doubts about the age of the site, as well as the integrity of the
principal investigator and other members of the archaeological team.
The allegations were addressed by
Cynthia Irwin-Williams (1967b) in the Paleo-Indian Institute
Miscellaneous Publications stating that the “allegations are utterly
without basis in truth” and that Lorenzo was motivated “by distorted
personal animosity and irrational inability to change an opinion.”
During 1969, Cynthia Irwin-Williams further refuted Lorenzo’s
allegations with written statements from three reputable
professionals in the field of anthropology and archaeology
By June of 1969, Barney J. Szabo and Harold E. Malde had completed
their attempts to date artifacts retrieved from Valsequillo, and
joined by Cynthia Irwin-Williams, published the results (Szabo,
Malde, and Irwin-Williams 1969). One important means of dating the
stone tools recovered at Valsequillo was to date the strata in which
they were found by dating fossils and other animal remains from the
Radiocarbon dating on molluscan fossils
(shellfish) which showed an age greater than 35,000 years. The
uranium method gave a result of 260,000 ± 60,000 years. A mastodon
tooth retrieved from El Horno was dated using the uranium method and
was calculated to be older than 280,000 years. Likewise, a camel
pelvis recovered from the Hueyatlaco site was dated using the
uranium method closed system at greater than 180,000 years, and
using the open system as 245,000 ± 40,000.
A horse metapodial recovered from the
Atepitzingo site in the Valsequillo area was dated using the uranium
method open system date at 260,000 ± 60,000 years. In the concluding
remarks of the article (Szabo, Malde, and Irwin-Williams 1969, p.
243) the authors noted, rather mildly, that some of these were
perhaps too old stating that,
“we cannot explain why some of
these dates are much older than expected from archaeological
In the same article, Malde commented
that one of the difficulties in evaluating the samples was possibly
due to a lack of stratigraphic markers from the field for
correlation with the various sample localities. Later (the results
were published in 1981), he and Virginia Steen-McIntyre would
collect samples of the stratigraphic layers including samples of
pumice and ash to resolve just this point.4
Additional stratigraphic information would help determine whether
the artifacts were located in an erosional trough such as a stream
channel, which would indicate that the beds bearing artifacts were
of a younger age.
This possibility raised doubts that
could not be ignored. Drs. Steen-McIntyre, Malde, and
a specialist in mapping sediment layers at archaeological sites,
returned to Hueyatlaco for the additional excavation. The work to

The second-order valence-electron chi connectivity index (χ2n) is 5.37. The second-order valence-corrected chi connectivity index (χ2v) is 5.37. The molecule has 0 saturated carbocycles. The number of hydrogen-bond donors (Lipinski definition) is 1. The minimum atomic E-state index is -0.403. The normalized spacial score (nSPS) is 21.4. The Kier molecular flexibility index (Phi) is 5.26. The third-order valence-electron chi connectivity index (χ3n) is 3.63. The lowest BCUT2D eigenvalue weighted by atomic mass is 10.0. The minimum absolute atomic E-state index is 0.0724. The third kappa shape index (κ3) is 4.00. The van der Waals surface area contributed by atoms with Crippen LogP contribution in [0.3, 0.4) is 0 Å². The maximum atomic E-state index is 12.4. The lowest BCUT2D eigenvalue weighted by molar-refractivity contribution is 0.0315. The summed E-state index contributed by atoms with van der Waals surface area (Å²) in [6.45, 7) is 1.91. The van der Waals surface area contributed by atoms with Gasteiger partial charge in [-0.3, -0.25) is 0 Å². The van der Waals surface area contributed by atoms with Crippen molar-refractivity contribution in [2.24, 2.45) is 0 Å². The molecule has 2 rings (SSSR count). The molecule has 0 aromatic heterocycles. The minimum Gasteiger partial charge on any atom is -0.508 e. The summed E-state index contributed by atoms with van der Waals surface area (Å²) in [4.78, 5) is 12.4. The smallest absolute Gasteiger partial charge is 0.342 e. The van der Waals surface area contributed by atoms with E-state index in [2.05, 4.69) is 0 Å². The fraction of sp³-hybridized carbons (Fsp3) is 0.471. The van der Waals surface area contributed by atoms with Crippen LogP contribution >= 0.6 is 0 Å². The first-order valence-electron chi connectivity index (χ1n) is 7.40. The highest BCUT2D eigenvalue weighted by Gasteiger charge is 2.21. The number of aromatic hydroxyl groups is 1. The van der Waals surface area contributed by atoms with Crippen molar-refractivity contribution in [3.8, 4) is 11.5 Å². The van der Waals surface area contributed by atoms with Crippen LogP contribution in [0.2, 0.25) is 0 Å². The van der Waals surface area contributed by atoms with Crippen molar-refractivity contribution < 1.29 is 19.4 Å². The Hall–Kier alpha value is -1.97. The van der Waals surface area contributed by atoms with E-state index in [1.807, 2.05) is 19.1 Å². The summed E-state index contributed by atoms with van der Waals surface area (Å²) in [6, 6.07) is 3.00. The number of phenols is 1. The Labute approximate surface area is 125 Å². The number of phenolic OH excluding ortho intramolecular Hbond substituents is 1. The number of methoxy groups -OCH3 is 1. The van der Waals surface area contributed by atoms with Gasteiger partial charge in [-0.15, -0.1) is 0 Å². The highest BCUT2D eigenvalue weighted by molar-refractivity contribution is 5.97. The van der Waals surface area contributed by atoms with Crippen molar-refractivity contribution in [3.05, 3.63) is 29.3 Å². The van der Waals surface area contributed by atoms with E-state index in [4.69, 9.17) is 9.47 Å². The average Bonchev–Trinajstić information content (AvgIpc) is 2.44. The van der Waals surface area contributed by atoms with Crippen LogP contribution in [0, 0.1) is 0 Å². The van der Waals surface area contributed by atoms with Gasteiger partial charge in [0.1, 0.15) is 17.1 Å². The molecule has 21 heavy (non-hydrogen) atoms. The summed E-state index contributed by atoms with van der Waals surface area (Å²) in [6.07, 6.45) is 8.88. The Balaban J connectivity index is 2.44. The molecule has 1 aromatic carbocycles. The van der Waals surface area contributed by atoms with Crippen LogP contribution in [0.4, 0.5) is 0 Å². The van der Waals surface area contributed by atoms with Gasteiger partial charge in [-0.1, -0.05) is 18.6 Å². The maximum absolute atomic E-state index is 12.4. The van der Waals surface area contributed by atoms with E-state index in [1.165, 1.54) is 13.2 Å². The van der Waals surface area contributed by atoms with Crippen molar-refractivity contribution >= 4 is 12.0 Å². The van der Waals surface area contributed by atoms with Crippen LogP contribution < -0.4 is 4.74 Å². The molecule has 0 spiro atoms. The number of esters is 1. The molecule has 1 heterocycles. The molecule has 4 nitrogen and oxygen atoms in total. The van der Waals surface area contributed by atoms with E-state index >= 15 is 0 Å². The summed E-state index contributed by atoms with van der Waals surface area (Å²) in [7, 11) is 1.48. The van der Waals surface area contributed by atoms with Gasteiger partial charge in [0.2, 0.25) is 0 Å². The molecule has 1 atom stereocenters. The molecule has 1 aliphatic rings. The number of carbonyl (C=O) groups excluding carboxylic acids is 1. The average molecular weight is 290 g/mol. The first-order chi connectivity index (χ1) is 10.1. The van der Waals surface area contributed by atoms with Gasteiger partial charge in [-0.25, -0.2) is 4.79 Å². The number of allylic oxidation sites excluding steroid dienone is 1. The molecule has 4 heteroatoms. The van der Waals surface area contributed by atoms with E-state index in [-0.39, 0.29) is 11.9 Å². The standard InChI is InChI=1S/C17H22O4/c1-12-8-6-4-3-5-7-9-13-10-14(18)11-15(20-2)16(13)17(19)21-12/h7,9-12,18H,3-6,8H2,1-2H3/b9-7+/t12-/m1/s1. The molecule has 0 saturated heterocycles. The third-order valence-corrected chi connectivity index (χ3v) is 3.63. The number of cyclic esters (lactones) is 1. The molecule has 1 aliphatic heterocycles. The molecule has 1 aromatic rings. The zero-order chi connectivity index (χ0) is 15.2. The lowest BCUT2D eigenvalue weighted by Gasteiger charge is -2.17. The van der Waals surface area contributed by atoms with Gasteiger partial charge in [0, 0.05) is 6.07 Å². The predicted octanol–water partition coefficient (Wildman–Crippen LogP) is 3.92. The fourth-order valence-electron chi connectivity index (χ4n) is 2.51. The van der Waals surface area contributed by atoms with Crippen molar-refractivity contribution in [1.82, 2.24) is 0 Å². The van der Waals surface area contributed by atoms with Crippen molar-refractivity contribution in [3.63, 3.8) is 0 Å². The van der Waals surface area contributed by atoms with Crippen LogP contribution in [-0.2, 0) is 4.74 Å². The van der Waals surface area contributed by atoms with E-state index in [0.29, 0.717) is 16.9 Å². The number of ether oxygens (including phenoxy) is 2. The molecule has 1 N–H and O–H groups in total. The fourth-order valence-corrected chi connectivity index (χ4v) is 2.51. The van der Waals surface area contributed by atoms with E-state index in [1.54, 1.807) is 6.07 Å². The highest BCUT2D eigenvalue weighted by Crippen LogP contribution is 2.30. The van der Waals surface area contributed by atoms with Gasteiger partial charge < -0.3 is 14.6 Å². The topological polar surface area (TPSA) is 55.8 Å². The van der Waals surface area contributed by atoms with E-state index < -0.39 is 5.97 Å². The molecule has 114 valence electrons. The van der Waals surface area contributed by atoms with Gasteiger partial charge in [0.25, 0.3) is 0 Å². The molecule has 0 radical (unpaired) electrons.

determine the stratigraphic sequence was undertaken in 1973. This
final excavation established a sequence of age for the first time,
showing that the artifacts did not lie within a stream channel and
thus, were not younger than the ash deposits that covered them.
With a more complete stratigraphic picture of the site developed by
the 1973 trench, it now became apparent that Dr. Steen-McIntyre
faced the problem of matching the ash and pumice deposits with a
known volcanic source for purposes of dating. More samples were
taken and examined, but none of them proved helpful in source
identification. Pumiceous glass (volcanic ash blown into the air on
eruption) contains glass shards which contain a large number of
bubble cavities, known as vesicles.
As the volcanic glass weathers, moisture
moves through the exposed surfaces. In temperate climates this
process may be completed in 20,000 years. As the pumiceous glass
becomes hydrated, the vesicles also begin to collect water. The
total filling of the vesicles may require ten million years or so.
Thus, evaluating the fill within the vesicles assists in age
Using a petrographic microscope and special light-masking
techniques, Dr. Steen-McIntyre began the task of examining the
samples of the volcanic ash layers from Hueyatlaco containing
volcanic glass and mineral phenocrysts. Phenocrysts are mineral
crystals that were growing within the liquid magma at the time of
eruption. The examination process requires approximately eight hours
of microscope time for each sample. During the microscopic
examination of the phenocrysts, Dr. Steen- McIntyre detected a
phenomenon she described as resembling a picket fence. The samples,
instead of having fresh-looking crystal surfaces, looked rather
shaggy, having a “picket fence” appearance. The volcanic glass
fragments were also weathered and had absorbed water from the soil
in which they lay until excavated.
Some of the vesicles had puddles of water in them, indicating they
were of considerable age. In previous research, Dr. Steen-McIntyre
had performed dating procedures on ash layers at Yellowstone
National Park (Steen McIntyre 1980). The samples from Hueyatlaco
bore a striking resemblance to those from Yellowstone dated at
Some zircon crystals from two of the volcanic layers, the Hueyatlaco
Ash and the Tetela Brown Mud, were given by Dr. Steen-McIntyre to
another geochemist, C. W. Naeser, to process for dating. Naeser used